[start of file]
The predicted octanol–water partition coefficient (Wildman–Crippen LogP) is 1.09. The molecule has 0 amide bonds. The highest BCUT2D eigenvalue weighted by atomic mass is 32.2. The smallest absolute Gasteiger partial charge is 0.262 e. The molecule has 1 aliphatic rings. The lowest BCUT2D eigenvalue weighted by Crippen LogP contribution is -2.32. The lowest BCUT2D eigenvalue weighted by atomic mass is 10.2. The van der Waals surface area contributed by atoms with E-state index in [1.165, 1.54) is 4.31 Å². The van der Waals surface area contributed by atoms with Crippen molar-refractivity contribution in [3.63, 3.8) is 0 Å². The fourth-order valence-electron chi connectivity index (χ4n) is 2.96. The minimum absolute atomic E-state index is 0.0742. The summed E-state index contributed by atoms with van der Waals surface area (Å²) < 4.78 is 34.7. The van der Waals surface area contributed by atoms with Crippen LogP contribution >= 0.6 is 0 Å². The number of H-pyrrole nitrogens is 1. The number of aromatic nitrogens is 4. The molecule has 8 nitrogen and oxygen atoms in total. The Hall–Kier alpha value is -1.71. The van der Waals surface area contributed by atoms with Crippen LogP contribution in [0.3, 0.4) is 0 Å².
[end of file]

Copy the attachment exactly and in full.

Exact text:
The predicted octanol–water partition coefficient (Wildman–Crippen LogP) is 1.09. The molecule has 0 amide bonds. The highest BCUT2D eigenvalue weighted by atomic mass is 32.2. The smallest absolute Gasteiger partial charge is 0.262 e. The molecule has 1 aliphatic rings. The lowest BCUT2D eigenvalue weighted by Crippen LogP contribution is -2.32. The lowest BCUT2D eigenvalue weighted by atomic mass is 10.2. The van der Waals surface area contributed by atoms with E-state index in [1.165, 1.54) is 4.31 Å². The van der Waals surface area contributed by atoms with Crippen molar-refractivity contribution in [3.63, 3.8) is 0 Å². The fourth-order valence-electron chi connectivity index (χ4n) is 2.96. The minimum absolute atomic E-state index is 0.0742. The summed E-state index contributed by atoms with van der Waals surface area (Å²) < 4.78 is 34.7. The van der Waals surface area contributed by atoms with Crippen LogP contribution >= 0.6 is 0 Å². The number of H-pyrrole nitrogens is 1. The number of aromatic nitrogens is 4. The molecule has 8 nitrogen and oxygen atoms in total. The Hall–Kier alpha value is -1.71. The van der Waals surface area contributed by atoms with Crippen LogP contribution in [0.3, 0.4) is 0 Å².